Doctoral candidate Patrick Habecker recently presented a paper titled, “Understanding Social Network Size Variation among Nebraskans Using the Network Scale-up Method” at the annual International Sunbelt Social Network Conference in a session focused on network data collection. The presentation focused primarily on a new estimation process for the network scale-up method (Habecker et al. 2015) and how the resulting calculation of personal network size varied by demographic factors among a representative sample of Nebraskans. The principle findings were that the new estimation process performs better on two metrics than traditional formulations and that there are several sizeable differences in social network size. Nebraskans living in urban areas are on average expected to have personal networks that are 34% smaller than Nebraskans living in rural areas. Those who self-identified as middle-of-the-road politically on average have 16% smaller expected personal networks. Nebraskans with a 4 year college degree were expected on average to have a 24% larger personal network than those with a high school degree or less. Within the urban subgroup education continues to be associated with personal network size such that those with some college are on average expected to have networks that are 60% larger than those with a high school degree or less, and those with a 4 year degree are on average expected to have personal networks that are 74% larger than those with a high school degree or less. In the rural subgroup neither education nor political identity was associated with expected personal network size. Other papers in the session included titles such as “Integrating Approaches to Place, Time and Social Networks using Agent Based Modelling;” “An Emic View of Coupon Passing Decision Making and Reality in Respondent Driven Sampling;” and “An Inductive Typology of Egocentric Networks.”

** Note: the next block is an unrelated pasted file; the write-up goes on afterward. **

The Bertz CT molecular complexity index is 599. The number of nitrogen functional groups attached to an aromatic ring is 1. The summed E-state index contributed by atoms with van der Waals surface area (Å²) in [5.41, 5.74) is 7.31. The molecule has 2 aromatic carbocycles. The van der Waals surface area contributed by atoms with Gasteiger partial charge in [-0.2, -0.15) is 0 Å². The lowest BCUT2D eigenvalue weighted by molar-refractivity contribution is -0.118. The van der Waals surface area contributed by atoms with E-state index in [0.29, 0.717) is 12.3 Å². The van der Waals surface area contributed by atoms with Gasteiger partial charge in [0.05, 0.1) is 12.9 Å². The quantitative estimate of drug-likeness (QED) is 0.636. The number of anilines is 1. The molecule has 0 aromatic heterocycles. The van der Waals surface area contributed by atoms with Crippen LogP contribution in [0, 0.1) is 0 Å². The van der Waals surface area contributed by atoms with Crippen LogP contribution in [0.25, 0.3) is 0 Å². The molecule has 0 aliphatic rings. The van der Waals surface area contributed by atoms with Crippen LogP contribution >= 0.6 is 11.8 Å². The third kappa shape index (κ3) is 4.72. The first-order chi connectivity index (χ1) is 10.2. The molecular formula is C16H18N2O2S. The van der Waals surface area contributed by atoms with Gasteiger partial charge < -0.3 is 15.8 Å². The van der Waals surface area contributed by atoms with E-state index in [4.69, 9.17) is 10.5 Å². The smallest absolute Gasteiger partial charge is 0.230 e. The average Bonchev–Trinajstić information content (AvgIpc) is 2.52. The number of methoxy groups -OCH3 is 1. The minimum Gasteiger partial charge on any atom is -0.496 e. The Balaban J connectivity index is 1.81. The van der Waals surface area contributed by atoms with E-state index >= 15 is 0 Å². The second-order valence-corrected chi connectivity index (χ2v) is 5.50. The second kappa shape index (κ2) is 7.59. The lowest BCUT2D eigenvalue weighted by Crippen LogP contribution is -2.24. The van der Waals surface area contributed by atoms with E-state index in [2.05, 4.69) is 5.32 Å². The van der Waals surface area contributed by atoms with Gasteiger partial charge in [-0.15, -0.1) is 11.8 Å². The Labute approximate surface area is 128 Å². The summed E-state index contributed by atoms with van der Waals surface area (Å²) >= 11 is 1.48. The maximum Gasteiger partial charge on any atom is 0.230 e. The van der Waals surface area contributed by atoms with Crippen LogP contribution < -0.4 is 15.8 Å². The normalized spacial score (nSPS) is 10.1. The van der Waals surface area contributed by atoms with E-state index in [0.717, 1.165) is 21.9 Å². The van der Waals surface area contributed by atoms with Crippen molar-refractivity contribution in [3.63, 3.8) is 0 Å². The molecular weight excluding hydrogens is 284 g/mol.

Dr. Robin Gauthier, a Post-Doctoral researcher at the REACH lab also presented her work with co-authors Kirk Dombrowski, Bilal Khan and Joshua Moses on the community of Nain, Labrador at the Annual Sunbelt Meeting of the International Network for Social Network Analysis in Newport Beach, CA. The work presented explored the patterns of relationships that connect people in the community through multiple facets of social life, including alcohol co-use, country-food sources, traditional knowledge sources, among many others. Distinct relational patterns were found to correspond to individuals’ demographic characteristics, and their particular interactions with the Canadian state. The results highlight the importance of a holistic approach to understanding perceptions of problems and problem solving strategies in a community setting.
Colleen Syron, a REACH Lab faculty affiliate, also presented a poster at the Sunbelt conference. Her poster focused on how to utilize graphic design principles and data visualization to disseminate research findings.